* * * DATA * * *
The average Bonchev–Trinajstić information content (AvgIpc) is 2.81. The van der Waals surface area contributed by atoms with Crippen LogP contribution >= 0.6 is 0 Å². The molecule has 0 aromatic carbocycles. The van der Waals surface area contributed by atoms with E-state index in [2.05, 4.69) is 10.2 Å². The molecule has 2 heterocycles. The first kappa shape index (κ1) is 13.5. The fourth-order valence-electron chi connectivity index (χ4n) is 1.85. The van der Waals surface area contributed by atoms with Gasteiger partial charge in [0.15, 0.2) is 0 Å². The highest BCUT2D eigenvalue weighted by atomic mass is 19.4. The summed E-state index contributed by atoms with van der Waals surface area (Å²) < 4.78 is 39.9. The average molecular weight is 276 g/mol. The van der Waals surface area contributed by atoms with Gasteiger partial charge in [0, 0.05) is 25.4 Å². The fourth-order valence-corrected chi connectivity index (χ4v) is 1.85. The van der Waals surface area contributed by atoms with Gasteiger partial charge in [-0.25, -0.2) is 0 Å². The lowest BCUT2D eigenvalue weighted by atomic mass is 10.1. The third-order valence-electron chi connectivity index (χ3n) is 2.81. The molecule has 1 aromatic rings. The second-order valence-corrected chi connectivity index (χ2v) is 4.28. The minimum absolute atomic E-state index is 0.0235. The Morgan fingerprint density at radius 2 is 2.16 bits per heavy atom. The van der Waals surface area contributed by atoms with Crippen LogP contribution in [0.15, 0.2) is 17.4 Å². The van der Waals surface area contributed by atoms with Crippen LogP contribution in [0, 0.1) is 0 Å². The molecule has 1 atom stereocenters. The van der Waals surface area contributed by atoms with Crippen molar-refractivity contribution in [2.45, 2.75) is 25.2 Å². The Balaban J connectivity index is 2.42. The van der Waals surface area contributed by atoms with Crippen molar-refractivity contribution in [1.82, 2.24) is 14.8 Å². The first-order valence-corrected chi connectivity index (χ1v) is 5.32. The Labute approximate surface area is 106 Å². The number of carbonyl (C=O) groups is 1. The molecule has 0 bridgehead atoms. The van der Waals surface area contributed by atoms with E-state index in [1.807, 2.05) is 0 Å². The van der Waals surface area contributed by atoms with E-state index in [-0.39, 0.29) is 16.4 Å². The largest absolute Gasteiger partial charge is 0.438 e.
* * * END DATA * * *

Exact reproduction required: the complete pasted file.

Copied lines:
The average Bonchev–Trinajstić information content (AvgIpc) is 2.81. The van der Waals surface area contributed by atoms with Crippen LogP contribution >= 0.6 is 0 Å². The molecule has 0 aromatic carbocycles. The van der Waals surface area contributed by atoms with E-state index in [2.05, 4.69) is 10.2 Å². The molecule has 2 heterocycles. The first kappa shape index (κ1) is 13.5. The fourth-order valence-electron chi connectivity index (χ4n) is 1.85. The van der Waals surface area contributed by atoms with Gasteiger partial charge in [0.15, 0.2) is 0 Å². The highest BCUT2D eigenvalue weighted by atomic mass is 19.4. The summed E-state index contributed by atoms with van der Waals surface area (Å²) < 4.78 is 39.9. The average molecular weight is 276 g/mol. The van der Waals surface area contributed by atoms with Gasteiger partial charge in [0, 0.05) is 25.4 Å². The fourth-order valence-corrected chi connectivity index (χ4v) is 1.85. The van der Waals surface area contributed by atoms with Gasteiger partial charge in [-0.25, -0.2) is 0 Å². The lowest BCUT2D eigenvalue weighted by atomic mass is 10.1. The third-order valence-electron chi connectivity index (χ3n) is 2.81. The molecule has 1 aromatic rings. The second-order valence-corrected chi connectivity index (χ2v) is 4.28. The minimum absolute atomic E-state index is 0.0235. The Morgan fingerprint density at radius 2 is 2.16 bits per heavy atom. The van der Waals surface area contributed by atoms with Crippen LogP contribution in [0.15, 0.2) is 17.4 Å². The van der Waals surface area contributed by atoms with Crippen LogP contribution in [0, 0.1) is 0 Å². The molecule has 1 atom stereocenters. The van der Waals surface area contributed by atoms with Crippen molar-refractivity contribution in [2.45, 2.75) is 25.2 Å². The Balaban J connectivity index is 2.42. The van der Waals surface area contributed by atoms with Crippen molar-refractivity contribution in [1.82, 2.24) is 14.8 Å². The first-order valence-corrected chi connectivity index (χ1v) is 5.32. The Labute approximate surface area is 106 Å². The number of carbonyl (C=O) groups is 1. The molecule has 0 bridgehead atoms. The van der Waals surface area contributed by atoms with E-state index in [1.807, 2.05) is 0 Å². The van der Waals surface area contributed by atoms with E-state index in [-0.39, 0.29) is 16.4 Å². The largest absolute Gasteiger partial charge is 0.438 e.